Foreword Reviews


Child of a Whiteman

Clarion Rating: 3 out of 5

Mǫ́lazha is a meticulous survivor’s memoir about growing up Métis and facing generational traumas.

Richard I. Hardy’s candid memoir Mǫ́lazha details his lineage, his Métis childhood in the Northwest Territories, and abuse within a Catholic school.

The book first revisits the Mackenzie River District––once under the purview of the Hudson Bay Company. With its focus there, it discusses Hardy’s First Nations, Scottish, and French ancestors, whose ties to the company involved jobs in the fur trade. It’s an informative regional and personal history, though its steady progression through the generations is also matter-of-fact in tone. Records and evocative photographs somewhat flesh the section out, but significant gaps in what’s known remain, inspiring lengthy conjectures. Nonetheless, related notes set the context for how Hardy’s Métis relatives were regarded, with hints about how Anglican and Catholic tensions contributed to his family’s decisions.

Hardy’s birth and childhood aren’t covered until the book’s second part, in which everyday anecdotes combine with other family members’ fragmented oral histories, resulting in a piquing but meandering depiction of rural life. Via scenes of food scarcity, anticipations of barge deliveries, seasonal tasks, and games with other children under the Northern Lights, Hardy’s difficulties and joys are covered. There are also practical details, such as about melting snow for water use and using wood stoves.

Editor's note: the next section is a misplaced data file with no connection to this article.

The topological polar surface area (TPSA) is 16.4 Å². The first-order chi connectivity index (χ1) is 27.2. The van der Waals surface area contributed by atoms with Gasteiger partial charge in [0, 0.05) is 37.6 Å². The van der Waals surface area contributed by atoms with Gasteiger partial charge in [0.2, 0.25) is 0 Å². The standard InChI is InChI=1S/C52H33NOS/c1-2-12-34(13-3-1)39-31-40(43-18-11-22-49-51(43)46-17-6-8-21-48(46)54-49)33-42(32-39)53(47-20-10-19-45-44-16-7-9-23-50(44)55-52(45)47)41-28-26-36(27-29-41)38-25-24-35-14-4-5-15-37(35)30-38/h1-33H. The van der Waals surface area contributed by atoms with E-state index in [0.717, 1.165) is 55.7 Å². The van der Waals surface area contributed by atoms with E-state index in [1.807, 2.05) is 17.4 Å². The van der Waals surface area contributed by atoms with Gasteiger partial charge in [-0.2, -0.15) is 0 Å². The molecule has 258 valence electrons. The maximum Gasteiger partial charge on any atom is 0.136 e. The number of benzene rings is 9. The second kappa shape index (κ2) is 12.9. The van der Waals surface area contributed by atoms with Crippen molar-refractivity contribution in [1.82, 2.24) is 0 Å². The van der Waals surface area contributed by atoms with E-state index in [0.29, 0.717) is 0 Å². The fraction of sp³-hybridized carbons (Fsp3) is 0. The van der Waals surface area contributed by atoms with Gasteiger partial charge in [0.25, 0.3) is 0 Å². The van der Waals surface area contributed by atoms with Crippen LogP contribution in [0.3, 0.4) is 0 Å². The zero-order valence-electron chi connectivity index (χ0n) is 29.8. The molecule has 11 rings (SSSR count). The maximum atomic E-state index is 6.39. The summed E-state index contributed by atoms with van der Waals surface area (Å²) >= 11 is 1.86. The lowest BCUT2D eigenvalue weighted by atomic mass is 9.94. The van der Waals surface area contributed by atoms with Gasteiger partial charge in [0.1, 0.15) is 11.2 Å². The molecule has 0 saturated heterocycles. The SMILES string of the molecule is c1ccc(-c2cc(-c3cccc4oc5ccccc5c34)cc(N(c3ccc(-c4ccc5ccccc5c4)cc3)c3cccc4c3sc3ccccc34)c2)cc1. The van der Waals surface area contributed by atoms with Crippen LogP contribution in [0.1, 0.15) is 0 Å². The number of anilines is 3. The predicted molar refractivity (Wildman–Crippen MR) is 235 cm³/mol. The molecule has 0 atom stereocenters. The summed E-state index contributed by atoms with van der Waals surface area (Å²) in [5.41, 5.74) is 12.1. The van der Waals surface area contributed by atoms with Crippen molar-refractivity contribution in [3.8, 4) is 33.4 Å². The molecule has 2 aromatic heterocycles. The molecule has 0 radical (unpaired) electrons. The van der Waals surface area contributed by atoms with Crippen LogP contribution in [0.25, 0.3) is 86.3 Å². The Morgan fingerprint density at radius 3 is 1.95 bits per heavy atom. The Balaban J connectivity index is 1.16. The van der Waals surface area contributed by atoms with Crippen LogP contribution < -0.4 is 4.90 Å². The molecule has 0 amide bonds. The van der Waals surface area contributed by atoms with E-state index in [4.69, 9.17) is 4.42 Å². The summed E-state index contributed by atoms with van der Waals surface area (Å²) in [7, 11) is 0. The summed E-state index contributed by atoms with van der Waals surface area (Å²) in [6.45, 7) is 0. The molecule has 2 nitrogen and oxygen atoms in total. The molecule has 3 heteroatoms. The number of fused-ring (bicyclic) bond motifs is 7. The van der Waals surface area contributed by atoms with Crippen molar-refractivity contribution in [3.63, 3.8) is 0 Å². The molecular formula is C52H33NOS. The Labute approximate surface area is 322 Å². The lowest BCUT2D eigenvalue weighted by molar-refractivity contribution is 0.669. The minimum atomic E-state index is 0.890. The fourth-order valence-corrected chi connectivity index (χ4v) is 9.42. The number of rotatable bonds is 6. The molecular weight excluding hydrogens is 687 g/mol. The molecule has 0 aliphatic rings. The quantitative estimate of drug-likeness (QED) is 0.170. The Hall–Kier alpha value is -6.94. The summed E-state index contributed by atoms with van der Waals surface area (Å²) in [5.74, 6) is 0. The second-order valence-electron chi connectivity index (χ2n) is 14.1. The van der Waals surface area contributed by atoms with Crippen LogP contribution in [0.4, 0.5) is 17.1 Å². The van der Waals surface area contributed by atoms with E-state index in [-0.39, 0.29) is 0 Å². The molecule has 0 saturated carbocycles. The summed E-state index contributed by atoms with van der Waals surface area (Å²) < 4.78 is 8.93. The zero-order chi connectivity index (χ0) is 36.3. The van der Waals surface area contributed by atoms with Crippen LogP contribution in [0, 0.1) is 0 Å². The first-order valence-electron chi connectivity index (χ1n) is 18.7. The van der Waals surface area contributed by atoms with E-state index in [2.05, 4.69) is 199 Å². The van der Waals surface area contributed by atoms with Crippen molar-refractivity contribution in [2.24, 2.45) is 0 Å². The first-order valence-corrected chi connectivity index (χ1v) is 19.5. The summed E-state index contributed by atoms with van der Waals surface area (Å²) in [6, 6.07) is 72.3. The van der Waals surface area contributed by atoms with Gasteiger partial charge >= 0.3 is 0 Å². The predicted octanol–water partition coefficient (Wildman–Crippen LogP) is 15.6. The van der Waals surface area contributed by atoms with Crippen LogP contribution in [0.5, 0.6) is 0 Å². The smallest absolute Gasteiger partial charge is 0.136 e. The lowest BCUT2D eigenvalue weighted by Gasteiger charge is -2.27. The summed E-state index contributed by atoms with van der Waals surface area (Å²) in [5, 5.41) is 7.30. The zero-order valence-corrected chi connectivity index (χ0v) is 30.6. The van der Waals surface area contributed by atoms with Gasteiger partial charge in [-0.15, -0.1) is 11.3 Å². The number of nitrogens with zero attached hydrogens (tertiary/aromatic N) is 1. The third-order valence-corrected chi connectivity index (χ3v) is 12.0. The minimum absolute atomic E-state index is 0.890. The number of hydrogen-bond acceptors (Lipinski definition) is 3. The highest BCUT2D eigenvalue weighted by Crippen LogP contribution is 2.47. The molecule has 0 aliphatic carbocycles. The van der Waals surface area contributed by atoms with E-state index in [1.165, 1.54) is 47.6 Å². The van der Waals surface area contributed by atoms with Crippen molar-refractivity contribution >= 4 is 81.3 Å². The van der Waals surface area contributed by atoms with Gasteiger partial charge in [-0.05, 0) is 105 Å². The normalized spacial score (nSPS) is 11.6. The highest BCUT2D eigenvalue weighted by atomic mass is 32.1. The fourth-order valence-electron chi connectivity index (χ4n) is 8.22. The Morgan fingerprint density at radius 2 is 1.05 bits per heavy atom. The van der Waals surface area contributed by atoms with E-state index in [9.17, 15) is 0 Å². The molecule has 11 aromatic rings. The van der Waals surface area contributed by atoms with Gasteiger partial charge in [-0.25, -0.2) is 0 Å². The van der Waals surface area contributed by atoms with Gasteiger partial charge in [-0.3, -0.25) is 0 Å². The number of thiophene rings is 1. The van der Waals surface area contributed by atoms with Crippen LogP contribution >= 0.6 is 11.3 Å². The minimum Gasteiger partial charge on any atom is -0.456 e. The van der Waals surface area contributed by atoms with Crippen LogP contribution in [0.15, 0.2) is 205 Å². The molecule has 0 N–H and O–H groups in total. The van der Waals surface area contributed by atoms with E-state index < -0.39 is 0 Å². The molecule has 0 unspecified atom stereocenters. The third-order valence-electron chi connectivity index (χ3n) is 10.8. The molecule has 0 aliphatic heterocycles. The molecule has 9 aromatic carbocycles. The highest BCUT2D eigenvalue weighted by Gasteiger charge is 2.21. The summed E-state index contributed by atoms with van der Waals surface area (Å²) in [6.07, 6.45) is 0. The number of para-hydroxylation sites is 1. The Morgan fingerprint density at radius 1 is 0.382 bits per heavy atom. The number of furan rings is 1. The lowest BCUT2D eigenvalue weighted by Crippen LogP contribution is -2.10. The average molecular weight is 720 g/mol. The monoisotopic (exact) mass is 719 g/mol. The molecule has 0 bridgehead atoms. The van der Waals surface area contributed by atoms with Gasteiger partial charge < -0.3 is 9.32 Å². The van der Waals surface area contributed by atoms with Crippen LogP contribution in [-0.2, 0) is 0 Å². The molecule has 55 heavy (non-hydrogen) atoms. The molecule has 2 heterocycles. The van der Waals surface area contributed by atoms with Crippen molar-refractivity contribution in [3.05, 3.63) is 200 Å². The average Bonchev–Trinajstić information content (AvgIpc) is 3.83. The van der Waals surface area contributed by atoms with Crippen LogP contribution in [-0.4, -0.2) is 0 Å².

Then, in 1959, Hardy and other Métis children were sent to a school in Inuvik as part of the Canadian government’s plan to consolidate schools in the Northwest Territories. Grollier Hall, a Catholic-run hostel, was marked by cruelties and rapes under the helm of its supervisor. Hardy writes about these difficult events in a lucid, determined manner, expressing hope that such traumas can be recovered from. The supervisor’s viciousness is dealt with in brisk form so that Hardy can focus on tracing his blurred memories with the help of other classmates. Still, unresolved questions about the Catholic Church’s complicity, though thought-provoking, result in discursions.

In the end, it’s the understated, fleeting account of Hardy’s mother that best introduces the key topic of this abuse. She, too, endured punishment at a Catholic school; her experiences were a precursor to Hardy’s own pains. But mentions of the school are surrounded by otherwise warm memories; their own coverage is stark. The book’s final sections, too, dart through the past and the present, mixing summaries of Hardy’s tumultuous adulthood with unfocused introspection.

Reckoning with Canada’s dark periods of abuse, Mǫ́lazha is a meticulous survivor’s memoir about growing up Métis and facing generational traumas.

Reviewed by Karen Rigby

Disclosure: This article is not an endorsement, but a review. The publisher of this book provided free copies of the book and paid a small fee to have their book reviewed by a professional reviewer. Foreword Reviews and Clarion Reviews make no guarantee that the publisher will receive a positive review. Foreword Magazine, Inc. is disclosing this in accordance with the Federal Trade Commission’s 16 CFR, Part 255.

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